When Melody Rodriguez came to the United States from Merida, Venezuela, at the age of 17, she didn’t know she would work in higher education. Her passion for human rights advocacy and for creating meaningful change led her to pursue pre-law at South Florida Community College. But, after transferring to Armstrong Atlantic State University (AASU) in Savannah, Ga., and working as a minority recruiter upon graduation, she decided that law may not be her true calling.
Today, as she sits behind a desk in the administration building of her alma mater as the director of HOLA, the Hispanic Outreach and Leadership at Armstrong Program, it’s hard for Rodriguez to imagine doing anything else.
“My interest in higher education really came about after working as a university recruiter,” says Rodriguez. “I found out that higher education was something that was not only intellectually challenging for me but also presented the opportunity for me to use my leadership skills and be creative.”
As a recruiter, Rodriguez traveled to high schools throughout Georgia for college fairs and noticed that very few Hispanic students approached her for information. This trend was consistent from school to school, so she approached a group of students at one college fair and learned that they were concerned about their undocumented status.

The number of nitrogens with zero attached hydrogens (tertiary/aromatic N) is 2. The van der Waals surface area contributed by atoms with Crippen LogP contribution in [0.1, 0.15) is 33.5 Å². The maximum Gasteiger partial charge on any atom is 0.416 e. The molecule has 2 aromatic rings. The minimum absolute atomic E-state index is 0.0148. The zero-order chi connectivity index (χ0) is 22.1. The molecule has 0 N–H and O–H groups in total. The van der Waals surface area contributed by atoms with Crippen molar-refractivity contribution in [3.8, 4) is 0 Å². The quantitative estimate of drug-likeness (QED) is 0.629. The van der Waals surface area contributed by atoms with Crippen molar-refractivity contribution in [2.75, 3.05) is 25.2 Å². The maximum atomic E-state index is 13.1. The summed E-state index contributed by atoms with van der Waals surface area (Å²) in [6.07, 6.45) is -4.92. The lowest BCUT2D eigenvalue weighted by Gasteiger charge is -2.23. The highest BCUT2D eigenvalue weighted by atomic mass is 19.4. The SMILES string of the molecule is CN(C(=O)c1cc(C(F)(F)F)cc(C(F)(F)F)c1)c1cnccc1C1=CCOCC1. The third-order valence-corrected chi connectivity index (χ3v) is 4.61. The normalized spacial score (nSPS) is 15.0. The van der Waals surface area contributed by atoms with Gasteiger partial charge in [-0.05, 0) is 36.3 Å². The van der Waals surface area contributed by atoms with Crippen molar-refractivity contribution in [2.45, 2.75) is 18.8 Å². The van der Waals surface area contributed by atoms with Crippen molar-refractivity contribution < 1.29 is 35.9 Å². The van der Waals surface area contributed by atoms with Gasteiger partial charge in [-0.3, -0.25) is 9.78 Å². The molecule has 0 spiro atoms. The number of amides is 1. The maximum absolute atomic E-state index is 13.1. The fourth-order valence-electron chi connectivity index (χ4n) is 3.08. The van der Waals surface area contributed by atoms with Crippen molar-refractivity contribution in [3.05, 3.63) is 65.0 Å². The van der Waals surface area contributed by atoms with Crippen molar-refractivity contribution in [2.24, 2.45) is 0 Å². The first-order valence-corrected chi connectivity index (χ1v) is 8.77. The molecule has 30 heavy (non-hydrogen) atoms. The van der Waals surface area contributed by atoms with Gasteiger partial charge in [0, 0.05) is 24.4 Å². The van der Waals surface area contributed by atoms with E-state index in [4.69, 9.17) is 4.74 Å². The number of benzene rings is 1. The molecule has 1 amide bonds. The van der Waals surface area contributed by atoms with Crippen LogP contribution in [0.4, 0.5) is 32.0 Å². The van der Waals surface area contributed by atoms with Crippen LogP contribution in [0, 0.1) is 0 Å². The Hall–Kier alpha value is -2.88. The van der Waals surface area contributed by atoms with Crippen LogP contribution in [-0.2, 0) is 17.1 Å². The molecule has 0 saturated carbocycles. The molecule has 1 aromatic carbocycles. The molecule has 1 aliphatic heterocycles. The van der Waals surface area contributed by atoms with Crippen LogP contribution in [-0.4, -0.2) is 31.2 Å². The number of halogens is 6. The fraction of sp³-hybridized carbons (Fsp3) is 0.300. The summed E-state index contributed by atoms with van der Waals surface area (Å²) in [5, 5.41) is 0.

“I became really worried,” says Rodriguez. “I realized that if 12 students at this one high school weren’t going to go to college after graduating, then what about the entire state of Georgia — what was going on in the rest of the state?”
But the challenges extended beyond citizenship: documented Hispanic students whose parents had immigrated didn’t know how to navigate the American higher education system either. They didn’t know how to apply for financial aid or what classes and tests to take in preparation for college because their parents had never gone through the process.
In May 2003, Rodriguez received a $500,000 grant from The Goizueta Foundation to start a recruiting and scholarship program for Latino youth at AASU, and HOLA was born. The program incorporates scholarship, recruitment and retention, and community service programs. Today, of the nearly 7,000 students enrolled at AASU, 249 are Hispanic — an increase of nearly 50 percent over the past four years. This fall, HOLA is launching a mentorship program that will pair Hispanic college students with high school students to guide them through the financial aid and college application processes.
Since starting the HOLA program, Rodriguez has furthered her own education and kept her sights set on the future, both personally and professionally. In 2003, she earned her master’s in adult education and human resources. Her goals include earning a doctorate in higher education, helping other institutions create programs like HOLA and building the Latino enrollment at AASU to someday become a Hispanic-serving institution.
“I feel that education is the key to everything in life,” says Rodriguez. “It allows Hispanics to become an active part of American society.”
— By Melinda Copp
© Copyright 2005 by DiverseEducation.com